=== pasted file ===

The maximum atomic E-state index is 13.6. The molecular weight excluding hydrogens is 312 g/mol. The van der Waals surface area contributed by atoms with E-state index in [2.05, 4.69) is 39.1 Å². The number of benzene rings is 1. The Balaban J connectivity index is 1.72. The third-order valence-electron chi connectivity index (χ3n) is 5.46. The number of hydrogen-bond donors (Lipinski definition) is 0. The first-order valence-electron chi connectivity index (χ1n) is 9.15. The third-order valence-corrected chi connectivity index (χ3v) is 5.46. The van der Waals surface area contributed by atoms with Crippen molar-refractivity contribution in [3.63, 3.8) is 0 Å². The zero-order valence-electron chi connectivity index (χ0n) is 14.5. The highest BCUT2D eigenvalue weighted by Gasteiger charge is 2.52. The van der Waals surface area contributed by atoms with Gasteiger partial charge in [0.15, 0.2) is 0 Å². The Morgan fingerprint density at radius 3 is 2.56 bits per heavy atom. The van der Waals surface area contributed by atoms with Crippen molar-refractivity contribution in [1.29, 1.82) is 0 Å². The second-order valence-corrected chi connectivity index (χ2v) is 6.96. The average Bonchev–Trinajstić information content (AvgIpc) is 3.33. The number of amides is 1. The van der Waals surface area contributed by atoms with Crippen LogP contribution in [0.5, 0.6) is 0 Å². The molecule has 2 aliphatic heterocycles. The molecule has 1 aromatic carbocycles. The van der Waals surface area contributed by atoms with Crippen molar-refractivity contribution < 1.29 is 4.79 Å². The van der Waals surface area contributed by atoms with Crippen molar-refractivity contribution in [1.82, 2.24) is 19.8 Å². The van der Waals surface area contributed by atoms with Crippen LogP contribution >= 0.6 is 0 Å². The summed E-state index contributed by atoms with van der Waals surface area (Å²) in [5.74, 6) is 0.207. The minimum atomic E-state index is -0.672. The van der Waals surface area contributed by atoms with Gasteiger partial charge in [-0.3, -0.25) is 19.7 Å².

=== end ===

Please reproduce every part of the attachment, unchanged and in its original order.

The maximum atomic E-state index is 13.6. The molecular weight excluding hydrogens is 312 g/mol. The van der Waals surface area contributed by atoms with E-state index in [2.05, 4.69) is 39.1 Å². The number of benzene rings is 1. The Balaban J connectivity index is 1.72. The third-order valence-electron chi connectivity index (χ3n) is 5.46. The number of hydrogen-bond donors (Lipinski definition) is 0. The first-order valence-electron chi connectivity index (χ1n) is 9.15. The third-order valence-corrected chi connectivity index (χ3v) is 5.46. The van der Waals surface area contributed by atoms with Crippen molar-refractivity contribution in [3.63, 3.8) is 0 Å². The zero-order valence-electron chi connectivity index (χ0n) is 14.5. The highest BCUT2D eigenvalue weighted by Gasteiger charge is 2.52. The van der Waals surface area contributed by atoms with Gasteiger partial charge in [0.15, 0.2) is 0 Å². The Morgan fingerprint density at radius 3 is 2.56 bits per heavy atom. The van der Waals surface area contributed by atoms with Crippen molar-refractivity contribution in [1.29, 1.82) is 0 Å². The second-order valence-corrected chi connectivity index (χ2v) is 6.96. The average Bonchev–Trinajstić information content (AvgIpc) is 3.33. The number of amides is 1. The van der Waals surface area contributed by atoms with Crippen LogP contribution in [0.5, 0.6) is 0 Å². The molecule has 2 aliphatic heterocycles. The molecule has 1 aromatic carbocycles. The van der Waals surface area contributed by atoms with Crippen molar-refractivity contribution < 1.29 is 4.79 Å². The van der Waals surface area contributed by atoms with Crippen molar-refractivity contribution in [1.82, 2.24) is 19.8 Å². The van der Waals surface area contributed by atoms with Crippen LogP contribution >= 0.6 is 0 Å². The summed E-state index contributed by atoms with van der Waals surface area (Å²) in [5.74, 6) is 0.207. The minimum atomic E-state index is -0.672. The van der Waals surface area contributed by atoms with Gasteiger partial charge in [-0.3, -0.25) is 19.7 Å².